In 1925, Edwin A. Alderman, president of the University of Virginia, fulfilled a long-held dream by establishing a magazine at the institution founded by Thomas Jefferson just over one hundred years earlier. Not only did Alderman initiate publication of the Virginia Quarterly Review, he contributed an essay to its inaugural issue.

Appearing as the first selection in this new volume of nonfiction from the VQR, Alderman's "Edgar Allan Poe and the University of Virginia" reflects the rare combination of literary sensibility and immersion in the political and social issues of the day, which has characterized the journal throughout its seventy-five-year history. As Alderman writes, "I may be frank and say that there was a time when Poe did not greatly appeal to me. I felt the sheer, clear beauty of his song..., but his detachment from the world of men, where my interests most centered, left me unresponsive and simply curious.... I have come, however, to see the limitations of that view, and to behold something admirable and strange and wonderful in this proud, gifted man."

While the style and diction of the contributions have changed in the years since that first spring issue, a similar clarity of thought, deep intelligence, candor, and command of language can be found in every one of the fifty one essays assembled here by Alexander Burnham. From its home at One West Range, a few doors down from Poe's own room, the VQR has welcomed to its pages scholars such as Dumas Malone and Robert Coles, and writers whose books have become international bestsellers, including Arthur C. Clarke and Frances Mayes.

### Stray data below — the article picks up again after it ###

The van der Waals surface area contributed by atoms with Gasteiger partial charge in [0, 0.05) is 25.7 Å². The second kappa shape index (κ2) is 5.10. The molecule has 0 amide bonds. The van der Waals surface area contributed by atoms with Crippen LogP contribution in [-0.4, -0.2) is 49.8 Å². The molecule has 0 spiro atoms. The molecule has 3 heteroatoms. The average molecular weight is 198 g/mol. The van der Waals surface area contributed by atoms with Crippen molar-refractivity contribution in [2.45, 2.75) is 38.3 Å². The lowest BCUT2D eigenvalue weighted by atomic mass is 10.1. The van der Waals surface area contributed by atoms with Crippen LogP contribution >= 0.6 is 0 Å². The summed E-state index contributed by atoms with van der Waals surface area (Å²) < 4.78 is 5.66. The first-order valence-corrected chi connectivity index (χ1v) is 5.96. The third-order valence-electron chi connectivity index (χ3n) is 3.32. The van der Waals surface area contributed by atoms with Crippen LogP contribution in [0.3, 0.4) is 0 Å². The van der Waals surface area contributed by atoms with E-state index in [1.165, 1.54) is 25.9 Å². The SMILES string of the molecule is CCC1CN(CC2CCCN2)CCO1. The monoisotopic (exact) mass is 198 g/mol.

Included here are some of the twentieth century's most brilliant thinkers and stylists, such international literary, political, and intellectual figures as Andre Gide, D. H. Lawrence, Aldous Huxley, Evelyn Waugh, T. S. Eliot, Eleanor Roosevelt, Thomas Mann, Jean-Paul Sartre, Bertrand Russell, and Robert Graves. George F. Kennan muses on "The Experience of Writing History," Henry Steele Commager asks "Do We Have a Class Society?," and Edmund S. Morgan considers the aloof character of George Washington. Carlos Baker tracks Ezra Pound through Venice, and Scott Donaldson ponders "The Jilting of Ernest Hemingway." These leading lights share space, as they do in every volume of the journal, with lesser-known but no less talented writers ruminating on the Battle of the Bulge, the Berlin Wall, the Bomb, and Vietnam, on growing up in Hollywood and living in Charlottesville, Virginia.

Writers of the South are fittingly represented by Thomas Wolfe, Mary Lee Settle, and Louis D. Rubin Jr., but a quick scan of the table of contents reveals that the VQR has never been a regional magazine. As the current editor, Staige D. Blackford writes in his preface, "Since its inception, the Virginia Quarterly Review has tried to offer its readers a variety of essays on a variety of topics ranging from foreign affairs to domestic politics, from literature to travel, from sports to sex, from music to medicine."

On the occasion of its seventy-fifth anniversary, We Write for Our Own Time amply and entertainingly reflects what the VQR's masthead has always proclaimed as its identity: "A National Journal of Literature and Discussion."

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